Duffy says that he can relate to the fact that many parents turn to their faith in times of turmoil, when they can't comprehend or cope with what is happening within their family. He says he did exactly that when he lost band-mate and friend Stephen Gately in 2009 to a congenital heart defect. He says his faith pulled him through those dark days.
"Faith is absolutely important to me," he says. "I have great, great faith. I remember as a kid being forced to go to mass every Sunday by my parents. And I rebelled against that. I used to call at the church and get the leaflet for that Sunday and pretend to go to church service. In the times that I did actually go in to the church, I don't think I realised just how much I was listening and how much I was learning.
"When my pal Stephen Gately passed away I was suffering a great deal and trying to understand what was good and what was bad and why it had happened. It was only then when I was struggling with sleepless nights and nightmares and stuff like that, that I leaned back on my faith. I realised that I had a great knowledge of God and Jesus and Holy Mary. And Holy Mary is one of the areas that really, really helped me.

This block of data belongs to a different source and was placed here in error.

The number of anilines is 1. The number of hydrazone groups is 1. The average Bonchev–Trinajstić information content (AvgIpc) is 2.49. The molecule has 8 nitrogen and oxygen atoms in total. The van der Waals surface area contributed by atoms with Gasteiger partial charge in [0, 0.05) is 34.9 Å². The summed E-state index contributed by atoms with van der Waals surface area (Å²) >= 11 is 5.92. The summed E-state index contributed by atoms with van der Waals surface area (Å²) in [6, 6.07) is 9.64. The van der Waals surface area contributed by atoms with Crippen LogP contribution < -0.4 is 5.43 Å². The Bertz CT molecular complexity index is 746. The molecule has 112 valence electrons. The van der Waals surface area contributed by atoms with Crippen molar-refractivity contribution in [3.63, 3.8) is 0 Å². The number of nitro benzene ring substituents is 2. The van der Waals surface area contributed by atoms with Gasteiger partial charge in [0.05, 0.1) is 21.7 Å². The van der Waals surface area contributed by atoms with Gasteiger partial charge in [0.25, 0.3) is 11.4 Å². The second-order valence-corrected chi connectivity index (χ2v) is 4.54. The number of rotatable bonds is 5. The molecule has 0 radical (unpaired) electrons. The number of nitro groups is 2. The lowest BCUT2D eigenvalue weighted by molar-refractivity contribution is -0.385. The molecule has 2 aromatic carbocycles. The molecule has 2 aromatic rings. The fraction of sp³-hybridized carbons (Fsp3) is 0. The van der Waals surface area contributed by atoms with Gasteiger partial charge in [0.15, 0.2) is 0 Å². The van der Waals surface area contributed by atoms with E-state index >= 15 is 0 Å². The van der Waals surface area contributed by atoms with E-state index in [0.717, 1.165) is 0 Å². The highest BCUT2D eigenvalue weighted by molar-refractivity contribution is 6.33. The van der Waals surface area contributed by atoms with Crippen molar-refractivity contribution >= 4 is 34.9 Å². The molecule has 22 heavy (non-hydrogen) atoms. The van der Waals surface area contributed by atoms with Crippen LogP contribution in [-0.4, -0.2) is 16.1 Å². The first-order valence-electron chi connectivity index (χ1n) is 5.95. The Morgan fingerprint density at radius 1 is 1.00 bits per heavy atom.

"As a child we lost a lot of the elder members of the family and we were always brought to the funerals. And I remember standing around many a casket saying decades of the rosary, which is 10 Hail Marys, an Our Father and a Glory Be. And whatever way that affected me I have great faith, and I pray myself, to Holy Mary, the Virgin Mary. I get great peace and sanctuary from praying to Mother Mary. And it helps me meditate and calm down and it helps me sleep. So that is where my faith lies and that comes from my folks forcing me out the door every Sunday.